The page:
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Re: Syntax tables for multiple modes [was: bug#22983: syntax-ppss return

From: Vitalie Spinu
Subject: Re: Syntax tables for multiple modes [was: bug#22983: syntax-ppss returns wrong result.]
Date: Mon, 21 Mar 2016 13:40:46 +0100
User-agent: Gnus/5.13 (Gnus v5.13) Emacs/25.0.91 (gnu/linux)

>> On Mon, Mar 21 2016 13:47, Dmitry Gutov wrote:

> On 03/21/2016 03:05 AM, Vitalie Spinu wrote:
>>>> On Sun, Mar 20 2016 17:58, Dmitry Gutov wrote:
>> The inner mode cannot often make that decision either.

> What decision? 

Decision of how much to indent. Inner mode just doesn't have a complete picture
of what is going on. Just having access to previous chunk is not enough.

Note that I don't mind FIRST-COLUMN functionality. I think it's harmless and
probably useful. I mostly mind the last two arguments of

> I'm not claiming that using previous-chunk is good.

Good ;)

>> Instead of teaching modes about multi-modes, a much better idea is to 
>> introduce
>> `calculate-indent-function` which would accept POS and optional STRING-AFTER 
>> and
>> STRING-BEFORE. This function will return the indentation of STRING-AFTER at 
>> POS
>> assuming there is a virtual STRING-BEFORE just before POS.

> Strings? Indentation engines do not deal with strings, they deal with buffer
> contents. Having them handle this possibility would also amount to sharing a
> part of multi-mode logic.

Yeh. That's the sucky part. My hope is that BEFORE-STRING will be seldom
used. Given that this case applies only to continuation chunks and assuming that
multi-mode engine can identify those (at least at multi-mode level) this is a
reasonable trade off IMO. In polymode I haven't even got down to indentation of
continuation chunks yet. They are not that common in literate programming.

Performance is not a primary concern for indentation. Correctness and conceptual
cleanness is at a much higher stake here. My hope is that generic helper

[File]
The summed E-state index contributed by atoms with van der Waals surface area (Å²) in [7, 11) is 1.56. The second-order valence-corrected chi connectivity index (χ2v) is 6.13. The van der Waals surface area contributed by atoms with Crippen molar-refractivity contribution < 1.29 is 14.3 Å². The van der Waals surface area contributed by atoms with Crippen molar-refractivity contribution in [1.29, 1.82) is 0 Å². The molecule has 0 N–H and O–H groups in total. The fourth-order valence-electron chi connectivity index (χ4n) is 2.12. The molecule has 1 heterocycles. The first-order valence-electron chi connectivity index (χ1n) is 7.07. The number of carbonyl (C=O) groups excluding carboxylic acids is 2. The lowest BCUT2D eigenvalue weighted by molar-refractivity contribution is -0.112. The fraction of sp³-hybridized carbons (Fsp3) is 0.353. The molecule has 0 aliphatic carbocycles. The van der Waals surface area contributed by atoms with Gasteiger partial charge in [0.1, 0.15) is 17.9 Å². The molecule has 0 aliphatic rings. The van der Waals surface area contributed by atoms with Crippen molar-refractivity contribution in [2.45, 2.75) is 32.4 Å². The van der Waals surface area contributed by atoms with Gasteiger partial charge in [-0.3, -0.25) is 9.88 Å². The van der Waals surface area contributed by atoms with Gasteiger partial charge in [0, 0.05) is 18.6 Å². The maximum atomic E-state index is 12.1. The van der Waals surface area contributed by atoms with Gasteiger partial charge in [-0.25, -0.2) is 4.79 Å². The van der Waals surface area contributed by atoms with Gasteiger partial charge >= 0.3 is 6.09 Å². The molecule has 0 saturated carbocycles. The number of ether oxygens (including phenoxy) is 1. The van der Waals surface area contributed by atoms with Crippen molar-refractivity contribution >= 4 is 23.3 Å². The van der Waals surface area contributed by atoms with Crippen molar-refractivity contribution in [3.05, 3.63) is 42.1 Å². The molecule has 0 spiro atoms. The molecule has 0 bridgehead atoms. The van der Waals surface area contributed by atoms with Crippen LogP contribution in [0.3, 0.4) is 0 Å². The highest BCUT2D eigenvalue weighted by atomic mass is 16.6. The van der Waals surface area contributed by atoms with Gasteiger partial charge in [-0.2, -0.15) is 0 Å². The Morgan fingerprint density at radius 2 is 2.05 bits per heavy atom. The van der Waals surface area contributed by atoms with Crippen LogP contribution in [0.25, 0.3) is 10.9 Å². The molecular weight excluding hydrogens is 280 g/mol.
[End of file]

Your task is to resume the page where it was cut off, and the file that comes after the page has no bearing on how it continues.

functions can be optimized to re-use same temp buffer for multiple invocations
of calculate-indent-function.

>> Then a lot of modes don't even care about what's in the current line, so
>> STRING-AFTER will be irrelevant as well.

> Almost all of them care whether the current line contains }, or `end', or
> `else', and so on.

Indeed. But this information is trivial to retrieve from STRING-AFTER.

> In any case, your hard-narrowing proposal is very similar. Surely you don't 
> want
> to keep the second element of prog-indentation-context after hard-narrowing
> becomes available?

Indeed. I was not thinking about algorithmic complexities.

AFAIK if second element is removed, the third one should go as well. That leaves
only FIRST-COLUMN then, which I personally don't mind.

>> Only consumers of `hard-widen-limits` should be concerned with its side
>> effects. But that's uniformly better than current situation when you cannot 
>> do
>> much about restricting widen.

> OK, so *every* consumer of widen will have to obey the hard limits. That might
> work, if there's no low-level code that absolutely has to always be able to
> widen to the whole buffer.

I think as long as low level code uses BEGV and ZV instead of BEG and Z
everything should be fine. That is with an implicit assumption that hard limits
are always wider than the current visual narrowing which is a reasonable
contract IMO.

Even better, as long as low level routines use BEG and Z consistently (and it
looks like they do) BEG and Z can be modified to take care of
hard-widen-limits. This might be the easiest solution. In any case going through
all C code and checking usage of widen is not such an insurmountable task.

>> BTW, I parse-partial-sexp must abide hard-widen-limits as well.

> If you want parse-partial-sexp to obey limits, you narrow the buffer around 
> it.

>> This way the
>> request aired in bug#22983 of parse-partial-sexp == syntax-ppss will be
>> automatically satisfied. You won't need syntax-ppss-dont-widen either.

> That doesn't seem relevant. That bug is about stale cache values between
> different narrowing bounds.

Right. Those stale values won't occur in multi-modes because both syntax-ppss
and parse-partial-sexp will always operate on same hard-narrowed regions.


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